Blind game developer flips the script on incorporating accessibility
In the mountains outside of Barcelona, resides a modern-day Renaissance man. This Spanish native fluently speaks half a dozen languages, is educated in music theory, works in web design, and develops accessible mobile games.
Long before gaming accessibility became part of popular gaming culture, Oriol Gomez infused gaming accessibility into his early windows based offerings. At age 15, Oriol taught himself game coding and began creating them. From the outset, it was important to Oriol that accessibility be part of his coding projects. What made this teenager conscience of accessibility? Oriol was born blind.
Throughout his childhood, Oriol attended the public school system in his hometown of Salou in the Catalonia region of Spain. While Oriol had support through a group of blind friends, he had to operate on a daily basis within a world made for sighted individuals. This life experience engrained in Oriol the need for an inclusive approach to supporting individuals of all abilities. Years later, Oriol would ensure that his mobile games would be equally accessible to both the blind and sighted community.
While COVID-19 is a worldwide tragedy that has forever reshaped the global community, it did provide individuals with an opportunity to reevaluate their priorities. Oriol revisited his love of game creation and decided to explore the mobile gaming landscape. As he contemplated the start of his game development, Oriol wanted to break the blind game developer stereotype. He was determined to create games for all gamers no matter their visual acuity. Often, blind developers will create non-visual accessible games that are specifically marketed to the blind community. Oriol’s experience of fully integrating into a visually dominated world guided him toward creating mobile games for all gamers.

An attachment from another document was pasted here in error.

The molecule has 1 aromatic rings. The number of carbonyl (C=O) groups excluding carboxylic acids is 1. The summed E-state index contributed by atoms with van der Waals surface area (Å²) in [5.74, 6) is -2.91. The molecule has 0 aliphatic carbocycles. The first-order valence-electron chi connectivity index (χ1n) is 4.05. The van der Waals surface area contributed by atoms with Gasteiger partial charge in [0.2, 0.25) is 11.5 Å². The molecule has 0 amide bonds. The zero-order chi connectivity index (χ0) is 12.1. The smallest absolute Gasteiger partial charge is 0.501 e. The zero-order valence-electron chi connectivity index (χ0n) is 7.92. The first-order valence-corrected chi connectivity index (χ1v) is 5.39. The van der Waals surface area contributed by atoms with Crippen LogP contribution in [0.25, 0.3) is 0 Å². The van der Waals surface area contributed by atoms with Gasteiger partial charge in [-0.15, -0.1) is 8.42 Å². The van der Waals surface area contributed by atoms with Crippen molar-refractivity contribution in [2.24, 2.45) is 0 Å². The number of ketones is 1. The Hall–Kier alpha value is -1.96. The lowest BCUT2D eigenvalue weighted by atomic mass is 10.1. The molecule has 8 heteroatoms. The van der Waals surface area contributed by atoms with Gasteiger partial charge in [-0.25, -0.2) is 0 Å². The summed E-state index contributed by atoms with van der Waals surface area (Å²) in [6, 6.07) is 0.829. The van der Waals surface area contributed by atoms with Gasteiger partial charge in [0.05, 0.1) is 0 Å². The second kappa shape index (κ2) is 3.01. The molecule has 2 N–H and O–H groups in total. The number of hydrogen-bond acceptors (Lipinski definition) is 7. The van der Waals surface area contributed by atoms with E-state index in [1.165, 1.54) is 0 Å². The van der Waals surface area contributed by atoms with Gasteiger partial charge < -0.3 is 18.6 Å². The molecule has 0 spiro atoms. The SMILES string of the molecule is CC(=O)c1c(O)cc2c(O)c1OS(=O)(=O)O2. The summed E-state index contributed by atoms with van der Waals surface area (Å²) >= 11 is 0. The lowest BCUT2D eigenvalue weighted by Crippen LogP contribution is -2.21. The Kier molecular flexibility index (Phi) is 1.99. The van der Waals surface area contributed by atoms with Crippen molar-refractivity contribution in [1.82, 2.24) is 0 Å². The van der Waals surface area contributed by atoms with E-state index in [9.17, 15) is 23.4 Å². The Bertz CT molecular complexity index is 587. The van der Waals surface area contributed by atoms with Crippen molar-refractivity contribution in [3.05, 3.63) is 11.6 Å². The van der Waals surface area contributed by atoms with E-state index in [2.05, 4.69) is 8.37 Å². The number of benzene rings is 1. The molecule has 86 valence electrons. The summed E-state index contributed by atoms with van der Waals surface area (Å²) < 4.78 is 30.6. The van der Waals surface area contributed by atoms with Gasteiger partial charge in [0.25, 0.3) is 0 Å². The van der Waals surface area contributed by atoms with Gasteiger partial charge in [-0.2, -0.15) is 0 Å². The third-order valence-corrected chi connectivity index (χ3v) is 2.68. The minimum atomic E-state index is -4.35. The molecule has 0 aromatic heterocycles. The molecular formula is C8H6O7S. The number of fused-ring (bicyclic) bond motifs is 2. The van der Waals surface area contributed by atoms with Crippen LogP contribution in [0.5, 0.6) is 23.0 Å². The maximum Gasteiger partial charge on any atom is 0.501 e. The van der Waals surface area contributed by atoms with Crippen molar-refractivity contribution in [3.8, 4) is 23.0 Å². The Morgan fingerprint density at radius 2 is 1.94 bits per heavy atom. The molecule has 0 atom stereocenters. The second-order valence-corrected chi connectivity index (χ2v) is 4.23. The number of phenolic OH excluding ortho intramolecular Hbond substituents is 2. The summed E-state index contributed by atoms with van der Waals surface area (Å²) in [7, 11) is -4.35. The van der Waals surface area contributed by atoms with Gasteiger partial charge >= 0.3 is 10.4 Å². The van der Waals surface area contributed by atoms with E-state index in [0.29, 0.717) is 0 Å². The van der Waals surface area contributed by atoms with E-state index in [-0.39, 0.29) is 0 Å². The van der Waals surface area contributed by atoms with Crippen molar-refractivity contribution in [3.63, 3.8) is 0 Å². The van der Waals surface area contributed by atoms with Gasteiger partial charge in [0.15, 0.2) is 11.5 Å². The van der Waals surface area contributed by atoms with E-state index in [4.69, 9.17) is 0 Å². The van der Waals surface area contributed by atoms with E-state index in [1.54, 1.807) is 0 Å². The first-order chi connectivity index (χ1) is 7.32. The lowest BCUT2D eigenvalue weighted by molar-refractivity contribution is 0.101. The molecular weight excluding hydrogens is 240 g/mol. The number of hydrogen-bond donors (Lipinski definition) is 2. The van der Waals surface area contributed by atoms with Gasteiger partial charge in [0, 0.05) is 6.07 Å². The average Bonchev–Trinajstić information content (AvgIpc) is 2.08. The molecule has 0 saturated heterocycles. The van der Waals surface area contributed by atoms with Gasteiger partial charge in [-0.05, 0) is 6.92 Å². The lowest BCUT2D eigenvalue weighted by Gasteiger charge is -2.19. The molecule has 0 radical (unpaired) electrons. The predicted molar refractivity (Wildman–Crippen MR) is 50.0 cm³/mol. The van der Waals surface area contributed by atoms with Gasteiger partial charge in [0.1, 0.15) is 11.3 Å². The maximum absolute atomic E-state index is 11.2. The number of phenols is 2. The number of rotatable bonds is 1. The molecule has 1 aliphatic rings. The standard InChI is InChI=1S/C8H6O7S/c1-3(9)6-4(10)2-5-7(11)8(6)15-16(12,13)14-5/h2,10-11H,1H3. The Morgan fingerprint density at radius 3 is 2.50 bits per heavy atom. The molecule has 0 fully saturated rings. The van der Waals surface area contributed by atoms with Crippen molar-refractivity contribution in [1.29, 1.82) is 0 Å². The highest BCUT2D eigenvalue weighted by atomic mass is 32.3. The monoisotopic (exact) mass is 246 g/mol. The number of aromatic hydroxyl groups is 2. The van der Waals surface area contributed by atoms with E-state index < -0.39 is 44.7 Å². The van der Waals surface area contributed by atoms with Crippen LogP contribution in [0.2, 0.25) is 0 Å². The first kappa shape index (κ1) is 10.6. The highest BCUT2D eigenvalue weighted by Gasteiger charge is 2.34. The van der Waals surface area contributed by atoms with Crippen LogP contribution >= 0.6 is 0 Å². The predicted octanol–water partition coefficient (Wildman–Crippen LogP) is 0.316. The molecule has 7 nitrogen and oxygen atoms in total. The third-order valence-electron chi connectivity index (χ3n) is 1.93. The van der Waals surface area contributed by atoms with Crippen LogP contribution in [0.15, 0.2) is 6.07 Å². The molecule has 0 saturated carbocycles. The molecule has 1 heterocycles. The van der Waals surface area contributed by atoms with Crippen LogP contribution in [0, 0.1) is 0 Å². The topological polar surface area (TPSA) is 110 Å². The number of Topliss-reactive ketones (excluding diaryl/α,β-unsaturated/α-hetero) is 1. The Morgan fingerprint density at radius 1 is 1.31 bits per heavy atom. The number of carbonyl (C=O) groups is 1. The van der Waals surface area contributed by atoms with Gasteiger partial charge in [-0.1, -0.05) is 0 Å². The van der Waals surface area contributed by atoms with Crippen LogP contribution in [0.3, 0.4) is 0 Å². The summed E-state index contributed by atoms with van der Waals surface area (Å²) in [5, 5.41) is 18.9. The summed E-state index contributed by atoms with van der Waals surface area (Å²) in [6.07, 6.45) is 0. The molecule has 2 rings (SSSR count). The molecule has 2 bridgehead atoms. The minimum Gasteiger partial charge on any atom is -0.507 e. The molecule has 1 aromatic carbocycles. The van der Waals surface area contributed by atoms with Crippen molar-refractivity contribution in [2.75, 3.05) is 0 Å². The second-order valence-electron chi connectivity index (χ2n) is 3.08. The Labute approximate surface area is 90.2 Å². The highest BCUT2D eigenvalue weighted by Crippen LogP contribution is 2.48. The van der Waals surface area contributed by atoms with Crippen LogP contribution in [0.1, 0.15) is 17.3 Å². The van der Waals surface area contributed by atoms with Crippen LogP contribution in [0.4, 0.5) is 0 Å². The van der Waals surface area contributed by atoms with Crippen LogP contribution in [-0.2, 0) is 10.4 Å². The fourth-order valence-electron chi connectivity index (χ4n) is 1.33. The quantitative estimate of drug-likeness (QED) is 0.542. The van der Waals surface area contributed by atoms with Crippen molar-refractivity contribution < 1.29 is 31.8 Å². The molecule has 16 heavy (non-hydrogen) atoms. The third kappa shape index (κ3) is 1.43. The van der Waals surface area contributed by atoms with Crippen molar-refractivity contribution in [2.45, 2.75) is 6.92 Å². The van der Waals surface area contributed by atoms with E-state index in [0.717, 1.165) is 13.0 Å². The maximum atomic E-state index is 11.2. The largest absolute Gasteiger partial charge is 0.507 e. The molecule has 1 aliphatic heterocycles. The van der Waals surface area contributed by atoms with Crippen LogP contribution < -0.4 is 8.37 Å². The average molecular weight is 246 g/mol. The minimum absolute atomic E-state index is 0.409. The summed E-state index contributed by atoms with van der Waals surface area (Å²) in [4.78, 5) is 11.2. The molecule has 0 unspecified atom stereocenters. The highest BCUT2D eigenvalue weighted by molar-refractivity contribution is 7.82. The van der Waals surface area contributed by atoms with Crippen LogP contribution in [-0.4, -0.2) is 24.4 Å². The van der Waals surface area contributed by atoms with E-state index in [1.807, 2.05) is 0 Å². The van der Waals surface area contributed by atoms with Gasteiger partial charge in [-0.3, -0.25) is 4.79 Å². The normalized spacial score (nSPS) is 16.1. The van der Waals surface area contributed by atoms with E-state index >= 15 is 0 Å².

While hunkered down in his apartment during the COVID-19 quarantine, Oriol executed a blistering pace of game releases. After spending months with ‘Hacking with Swift’ resource material, Oriol released an accessible version of a familiar intellectual property. His ‘Accessible 2048’ found instant success gathering hundreds of downloads on its first day.
With a published game on his resume, Oriol began a hot streak of activity. His next 3 word games would reach the top 10 on the Apple Spanish Word Game Chart. These games would also break into the top 100 on the United States Word Game Chart. You can browse all of Oriol’s mobile and windows based games on his website.
The rise in accessibility awareness has led major gaming studios to create internal teams and external beta testers dedicated to accessibility implementation. Oriol approaches accessibility integration from a different angle. Having spent the past three decades blind, Oriol vigorously conducts the Voiceover accessibility testing himself. He employs a team of blind beta testers to evaluate the overall game, provide feedback on the game’s mechanics, and suggest ideas for the gameplay.
He has a second team of sighted beta testers who review the visual accessibility of his games for the sighted community. This team provides feedback on font size, button placement, object and font contrast, and all other visual cues. Unlike the typical game developer, Oriol is focused on making sure his games are visually accessible to the sighted community. In addition, this approach flips the script where blind beta testers aren’t solely regulated to accessibility testing.
Much like his life in general, Oriol has eclectic gaming interests. He has created puzzlers (Accessible 2048), quizzes (Choose Your Face) and word-based games (Accessible Hangman, Palabra Cadabra, and Letterfull). He expects to leave the word genre for a time and work on developing a narrative story game. Oriol is an inspiration to bourgeoning blind game developers who can look to him as an example of how to develop games for players across the vision acuity spectrum.About the author
Aaron is the founder of "Mobile Accessible Games” which provides weekly long-form reviews of iPhone games that are accessible to blind and vision-impaired gamers. His game reviews are posted to the Facebook group of the same name. In addition, Aaron interviews game developers and accessibility influencers about the state of gaming accessibility on his YouTube channel.